Woolworths emerged in first place in the annual Business Trust Barometer, a national survey rating South Africa's most trusted companies. Placed second and third respectively were Vodacom and South African Airways. In 2003, the most trusted company was Pick 'n Pay (this year placed sixth), with Standard Bank second and ABSA third.
Trust is a key value-driver in any business relationship and has developed into a wanted, precious entity over the past few years, says Andrea Rademeyer, managing director of Pretoria-based Ask Afrika and founder of the Trust Barometer.
"The constructs of corporate governance and social responsibility have increased the emphasis on trust as a key driver of financial performance and economic stability," she continues.
For the 2004 survey, the second of its kind, strategic research and consultancy
company Ask Afrika, chose 75 leading South African companies in 11 categories to identify South Africa's most trusted company.
This year's survey doubled the number of companies surveyed and the methodology was expanded to measure underlying reasons for peoples' trust and factors that impact on it.
Ask Afrika has succeeded in highlighting the importance of trust in businesses as an element that has a major impact on customers' future purchasing intention. The Trust Barometer is a great opportunity for companies to gain valuable insight into the level of trust within its particular framework, she explained.
"Interestingly, the top five companies in this year's survey are from different sectors, whereas last year four of the top five were from the financial services sector. This year that sector has only one company in the top echelon. Apart from Woolworths, Vodacom and SAA, this year the top five include Old Mutual and Eskom, with the percentage differences between the top five being extremely small. Woolworths achieved overall category honours in both the clothing stores and grocery stores categories.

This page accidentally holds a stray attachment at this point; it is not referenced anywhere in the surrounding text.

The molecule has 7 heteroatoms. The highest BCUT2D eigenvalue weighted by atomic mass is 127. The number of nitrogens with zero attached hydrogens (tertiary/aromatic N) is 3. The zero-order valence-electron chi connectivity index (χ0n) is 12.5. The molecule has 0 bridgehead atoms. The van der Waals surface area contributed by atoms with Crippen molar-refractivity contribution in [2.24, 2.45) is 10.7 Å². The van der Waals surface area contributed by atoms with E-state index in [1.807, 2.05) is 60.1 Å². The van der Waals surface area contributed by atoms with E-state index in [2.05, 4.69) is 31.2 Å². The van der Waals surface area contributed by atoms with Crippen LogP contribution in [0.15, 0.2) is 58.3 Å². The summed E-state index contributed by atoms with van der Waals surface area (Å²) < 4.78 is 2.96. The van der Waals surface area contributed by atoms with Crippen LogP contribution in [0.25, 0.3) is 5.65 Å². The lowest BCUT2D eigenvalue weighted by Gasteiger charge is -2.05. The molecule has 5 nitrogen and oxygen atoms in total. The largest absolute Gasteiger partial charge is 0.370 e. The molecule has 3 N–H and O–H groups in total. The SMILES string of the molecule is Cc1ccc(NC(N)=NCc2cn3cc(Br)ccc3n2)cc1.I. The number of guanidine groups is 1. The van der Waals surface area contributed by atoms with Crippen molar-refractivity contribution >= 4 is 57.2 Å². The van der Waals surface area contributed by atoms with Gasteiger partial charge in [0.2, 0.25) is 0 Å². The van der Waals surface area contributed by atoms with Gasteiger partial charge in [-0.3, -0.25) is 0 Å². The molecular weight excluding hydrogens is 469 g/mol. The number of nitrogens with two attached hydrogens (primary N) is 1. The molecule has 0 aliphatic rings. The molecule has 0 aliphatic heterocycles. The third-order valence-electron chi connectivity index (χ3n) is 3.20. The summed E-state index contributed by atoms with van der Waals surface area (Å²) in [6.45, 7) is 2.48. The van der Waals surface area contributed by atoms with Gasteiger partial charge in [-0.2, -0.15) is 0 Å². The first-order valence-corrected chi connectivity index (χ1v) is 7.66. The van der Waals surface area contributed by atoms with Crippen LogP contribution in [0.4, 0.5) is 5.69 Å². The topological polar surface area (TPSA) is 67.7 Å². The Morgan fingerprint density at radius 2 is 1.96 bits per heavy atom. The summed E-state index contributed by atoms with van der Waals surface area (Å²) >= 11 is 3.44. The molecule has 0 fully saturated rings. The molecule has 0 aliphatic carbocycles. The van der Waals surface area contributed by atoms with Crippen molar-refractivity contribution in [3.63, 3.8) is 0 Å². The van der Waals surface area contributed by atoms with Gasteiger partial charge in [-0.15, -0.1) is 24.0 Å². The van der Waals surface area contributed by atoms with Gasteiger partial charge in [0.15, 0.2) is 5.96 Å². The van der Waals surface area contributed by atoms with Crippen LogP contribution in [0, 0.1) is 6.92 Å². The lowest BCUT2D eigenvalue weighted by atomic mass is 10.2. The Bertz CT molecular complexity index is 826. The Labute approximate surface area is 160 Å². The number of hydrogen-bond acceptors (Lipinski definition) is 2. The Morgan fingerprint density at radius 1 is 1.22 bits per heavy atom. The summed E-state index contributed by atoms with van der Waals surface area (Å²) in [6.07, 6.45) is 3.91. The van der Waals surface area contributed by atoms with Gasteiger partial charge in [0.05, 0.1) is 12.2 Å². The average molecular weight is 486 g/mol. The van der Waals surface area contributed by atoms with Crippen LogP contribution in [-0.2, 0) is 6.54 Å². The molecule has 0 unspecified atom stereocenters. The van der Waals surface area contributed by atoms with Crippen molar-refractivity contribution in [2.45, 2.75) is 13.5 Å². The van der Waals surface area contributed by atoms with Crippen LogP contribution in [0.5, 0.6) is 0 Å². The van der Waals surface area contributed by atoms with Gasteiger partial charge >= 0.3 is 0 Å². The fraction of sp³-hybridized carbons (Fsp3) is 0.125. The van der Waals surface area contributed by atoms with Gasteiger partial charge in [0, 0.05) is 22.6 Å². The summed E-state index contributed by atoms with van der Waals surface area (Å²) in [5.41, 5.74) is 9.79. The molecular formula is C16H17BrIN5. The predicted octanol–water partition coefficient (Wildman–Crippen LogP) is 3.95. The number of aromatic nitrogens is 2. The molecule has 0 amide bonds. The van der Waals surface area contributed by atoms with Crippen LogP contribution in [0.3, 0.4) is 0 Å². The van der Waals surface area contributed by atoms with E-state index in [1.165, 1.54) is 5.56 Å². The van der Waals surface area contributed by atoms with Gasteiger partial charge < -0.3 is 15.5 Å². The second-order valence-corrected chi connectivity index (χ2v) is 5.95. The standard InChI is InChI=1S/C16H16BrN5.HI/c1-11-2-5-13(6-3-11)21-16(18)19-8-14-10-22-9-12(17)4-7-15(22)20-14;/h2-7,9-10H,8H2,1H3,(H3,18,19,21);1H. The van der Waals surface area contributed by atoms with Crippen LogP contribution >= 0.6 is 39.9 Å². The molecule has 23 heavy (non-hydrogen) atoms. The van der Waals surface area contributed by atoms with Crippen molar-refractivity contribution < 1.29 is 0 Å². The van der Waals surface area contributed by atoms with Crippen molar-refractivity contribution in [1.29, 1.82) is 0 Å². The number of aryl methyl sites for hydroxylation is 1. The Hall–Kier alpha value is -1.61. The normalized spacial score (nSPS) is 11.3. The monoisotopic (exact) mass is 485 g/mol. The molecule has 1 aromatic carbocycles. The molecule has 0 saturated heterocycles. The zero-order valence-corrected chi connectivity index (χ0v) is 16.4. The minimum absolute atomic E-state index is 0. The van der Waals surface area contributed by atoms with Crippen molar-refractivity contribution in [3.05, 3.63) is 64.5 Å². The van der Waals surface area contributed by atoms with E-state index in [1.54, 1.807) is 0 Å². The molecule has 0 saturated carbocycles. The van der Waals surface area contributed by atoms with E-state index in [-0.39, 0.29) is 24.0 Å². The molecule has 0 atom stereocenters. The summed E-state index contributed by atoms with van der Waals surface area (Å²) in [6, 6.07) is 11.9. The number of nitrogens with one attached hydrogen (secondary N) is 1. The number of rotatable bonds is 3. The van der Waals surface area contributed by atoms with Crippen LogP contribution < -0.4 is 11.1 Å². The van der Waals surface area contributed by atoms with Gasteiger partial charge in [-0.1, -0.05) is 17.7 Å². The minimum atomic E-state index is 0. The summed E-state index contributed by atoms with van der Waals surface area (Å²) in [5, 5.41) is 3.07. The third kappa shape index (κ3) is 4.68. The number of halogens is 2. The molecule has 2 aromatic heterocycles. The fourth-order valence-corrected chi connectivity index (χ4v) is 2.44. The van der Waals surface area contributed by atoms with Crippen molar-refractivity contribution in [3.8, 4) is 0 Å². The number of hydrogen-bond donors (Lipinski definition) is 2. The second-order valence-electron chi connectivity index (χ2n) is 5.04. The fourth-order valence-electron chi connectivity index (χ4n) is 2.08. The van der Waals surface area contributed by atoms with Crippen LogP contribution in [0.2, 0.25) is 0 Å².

That one company emerges strongly trusted in two distinctly different business arenas is quite an achievement. It is a reflection of its strong multitiered position in the marketplace, says Rademeyer.
Rademeyer says the interview sample for input via telephonic interviews this year comprised 489 individuals. These included journalists, financial executives and opinion leaders - all regarded as informed individuals who are able to rate the surveyed companies critically from a number of different points before making their selection.
"We believe they could take emotion out of their assessments. Journalists have an inherent objectivity, executives look at matters with a keen eye on performance, the bottom line and factors that influence them and opinion leaders are able to make judgments on sound comparative analysis," Rademeyer explains.
In terms of the methodology, the companies surveyed were selected on the basis of market share figures, strong brand identity and some were spontaneously mentioned in the inaugural 2003 Trust Barometer.
The 75 companies selected embraced 11 categories. They were clothing stores